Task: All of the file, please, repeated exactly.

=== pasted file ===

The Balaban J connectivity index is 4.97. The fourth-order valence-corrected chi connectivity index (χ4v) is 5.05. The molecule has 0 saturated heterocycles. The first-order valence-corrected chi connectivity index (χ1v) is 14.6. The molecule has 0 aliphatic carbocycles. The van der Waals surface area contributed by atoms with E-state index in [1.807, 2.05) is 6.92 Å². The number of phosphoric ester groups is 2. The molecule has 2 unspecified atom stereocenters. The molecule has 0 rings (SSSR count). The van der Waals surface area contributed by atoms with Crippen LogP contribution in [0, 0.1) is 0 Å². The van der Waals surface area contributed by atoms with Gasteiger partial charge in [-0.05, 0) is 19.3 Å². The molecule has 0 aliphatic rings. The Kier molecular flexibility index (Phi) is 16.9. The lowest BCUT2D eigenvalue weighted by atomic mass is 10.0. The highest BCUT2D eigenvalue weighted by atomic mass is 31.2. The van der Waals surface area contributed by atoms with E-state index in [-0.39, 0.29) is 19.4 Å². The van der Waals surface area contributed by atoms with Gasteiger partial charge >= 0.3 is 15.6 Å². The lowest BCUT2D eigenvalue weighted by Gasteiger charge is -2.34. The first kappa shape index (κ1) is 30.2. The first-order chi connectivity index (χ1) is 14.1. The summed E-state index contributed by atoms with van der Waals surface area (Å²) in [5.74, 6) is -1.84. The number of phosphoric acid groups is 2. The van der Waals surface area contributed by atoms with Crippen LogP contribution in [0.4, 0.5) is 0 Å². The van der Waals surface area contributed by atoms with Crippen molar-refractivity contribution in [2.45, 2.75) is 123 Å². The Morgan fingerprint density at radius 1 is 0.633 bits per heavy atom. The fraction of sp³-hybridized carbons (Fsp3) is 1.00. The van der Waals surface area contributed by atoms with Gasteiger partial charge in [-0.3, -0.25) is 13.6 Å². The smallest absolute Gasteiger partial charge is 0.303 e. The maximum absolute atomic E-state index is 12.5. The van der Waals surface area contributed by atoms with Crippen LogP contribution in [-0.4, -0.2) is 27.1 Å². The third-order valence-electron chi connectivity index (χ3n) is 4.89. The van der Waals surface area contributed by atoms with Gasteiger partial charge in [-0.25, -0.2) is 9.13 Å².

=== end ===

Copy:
The Balaban J connectivity index is 4.97. The fourth-order valence-corrected chi connectivity index (χ4v) is 5.05. The molecule has 0 saturated heterocycles. The first-order valence-corrected chi connectivity index (χ1v) is 14.6. The molecule has 0 aliphatic carbocycles. The van der Waals surface area contributed by atoms with E-state index in [1.807, 2.05) is 6.92 Å². The number of phosphoric ester groups is 2. The molecule has 2 unspecified atom stereocenters. The molecule has 0 rings (SSSR count). The van der Waals surface area contributed by atoms with Crippen LogP contribution in [0, 0.1) is 0 Å². The van der Waals surface area contributed by atoms with Gasteiger partial charge in [-0.05, 0) is 19.3 Å². The molecule has 0 aliphatic rings. The Kier molecular flexibility index (Phi) is 16.9. The lowest BCUT2D eigenvalue weighted by atomic mass is 10.0. The highest BCUT2D eigenvalue weighted by atomic mass is 31.2. The van der Waals surface area contributed by atoms with E-state index in [-0.39, 0.29) is 19.4 Å². The van der Waals surface area contributed by atoms with Gasteiger partial charge >= 0.3 is 15.6 Å². The lowest BCUT2D eigenvalue weighted by Gasteiger charge is -2.34. The first kappa shape index (κ1) is 30.2. The first-order chi connectivity index (χ1) is 14.1. The summed E-state index contributed by atoms with van der Waals surface area (Å²) in [5.74, 6) is -1.84. The number of phosphoric acid groups is 2. The van der Waals surface area contributed by atoms with Crippen LogP contribution in [0.4, 0.5) is 0 Å². The van der Waals surface area contributed by atoms with Crippen molar-refractivity contribution in [2.45, 2.75) is 123 Å². The Morgan fingerprint density at radius 1 is 0.633 bits per heavy atom. The fraction of sp³-hybridized carbons (Fsp3) is 1.00. The van der Waals surface area contributed by atoms with Gasteiger partial charge in [-0.3, -0.25) is 13.6 Å². The smallest absolute Gasteiger partial charge is 0.303 e. The maximum absolute atomic E-state index is 12.5. The van der Waals surface area contributed by atoms with Crippen LogP contribution in [-0.4, -0.2) is 27.1 Å². The third-order valence-electron chi connectivity index (χ3n) is 4.89. The van der Waals surface area contributed by atoms with Gasteiger partial charge in [-0.25, -0.2) is 9.13 Å².